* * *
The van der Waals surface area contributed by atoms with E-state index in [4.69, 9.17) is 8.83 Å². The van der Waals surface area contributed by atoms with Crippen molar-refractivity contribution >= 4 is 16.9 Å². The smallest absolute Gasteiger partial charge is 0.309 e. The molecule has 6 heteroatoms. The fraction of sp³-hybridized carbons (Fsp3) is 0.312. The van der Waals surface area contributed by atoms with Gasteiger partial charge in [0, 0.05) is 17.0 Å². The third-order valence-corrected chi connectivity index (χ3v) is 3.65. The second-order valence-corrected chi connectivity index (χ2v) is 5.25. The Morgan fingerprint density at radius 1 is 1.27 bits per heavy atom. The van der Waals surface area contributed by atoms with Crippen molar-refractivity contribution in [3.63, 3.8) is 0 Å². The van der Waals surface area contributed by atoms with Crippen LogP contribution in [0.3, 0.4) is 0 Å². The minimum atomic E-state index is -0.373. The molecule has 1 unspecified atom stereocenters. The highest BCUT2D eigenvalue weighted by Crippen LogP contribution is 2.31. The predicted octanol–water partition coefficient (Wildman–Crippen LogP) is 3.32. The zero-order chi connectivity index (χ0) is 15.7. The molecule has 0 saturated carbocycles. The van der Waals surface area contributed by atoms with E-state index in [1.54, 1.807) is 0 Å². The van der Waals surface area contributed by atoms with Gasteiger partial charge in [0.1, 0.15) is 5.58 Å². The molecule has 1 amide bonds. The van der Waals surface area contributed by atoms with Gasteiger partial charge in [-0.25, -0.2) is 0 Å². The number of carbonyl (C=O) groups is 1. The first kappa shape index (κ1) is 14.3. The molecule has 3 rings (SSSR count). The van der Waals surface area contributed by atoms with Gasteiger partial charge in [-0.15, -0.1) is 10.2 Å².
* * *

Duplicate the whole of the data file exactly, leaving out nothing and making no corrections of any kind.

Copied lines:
The van der Waals surface area contributed by atoms with E-state index in [4.69, 9.17) is 8.83 Å². The van der Waals surface area contributed by atoms with Crippen molar-refractivity contribution >= 4 is 16.9 Å². The smallest absolute Gasteiger partial charge is 0.309 e. The molecule has 6 heteroatoms. The fraction of sp³-hybridized carbons (Fsp3) is 0.312. The van der Waals surface area contributed by atoms with Gasteiger partial charge in [0, 0.05) is 17.0 Å². The third-order valence-corrected chi connectivity index (χ3v) is 3.65. The second-order valence-corrected chi connectivity index (χ2v) is 5.25. The Morgan fingerprint density at radius 1 is 1.27 bits per heavy atom. The van der Waals surface area contributed by atoms with Crippen molar-refractivity contribution in [3.63, 3.8) is 0 Å². The van der Waals surface area contributed by atoms with Crippen LogP contribution in [0.3, 0.4) is 0 Å². The minimum atomic E-state index is -0.373. The molecule has 1 unspecified atom stereocenters. The highest BCUT2D eigenvalue weighted by Crippen LogP contribution is 2.31. The predicted octanol–water partition coefficient (Wildman–Crippen LogP) is 3.32. The zero-order chi connectivity index (χ0) is 15.7. The molecule has 0 saturated carbocycles. The van der Waals surface area contributed by atoms with E-state index in [1.54, 1.807) is 0 Å². The van der Waals surface area contributed by atoms with Gasteiger partial charge in [0.1, 0.15) is 5.58 Å². The molecule has 1 amide bonds. The van der Waals surface area contributed by atoms with Gasteiger partial charge in [-0.25, -0.2) is 0 Å². The number of carbonyl (C=O) groups is 1. The first kappa shape index (κ1) is 14.3. The molecule has 3 rings (SSSR count). The van der Waals surface area contributed by atoms with Gasteiger partial charge in [-0.15, -0.1) is 10.2 Å².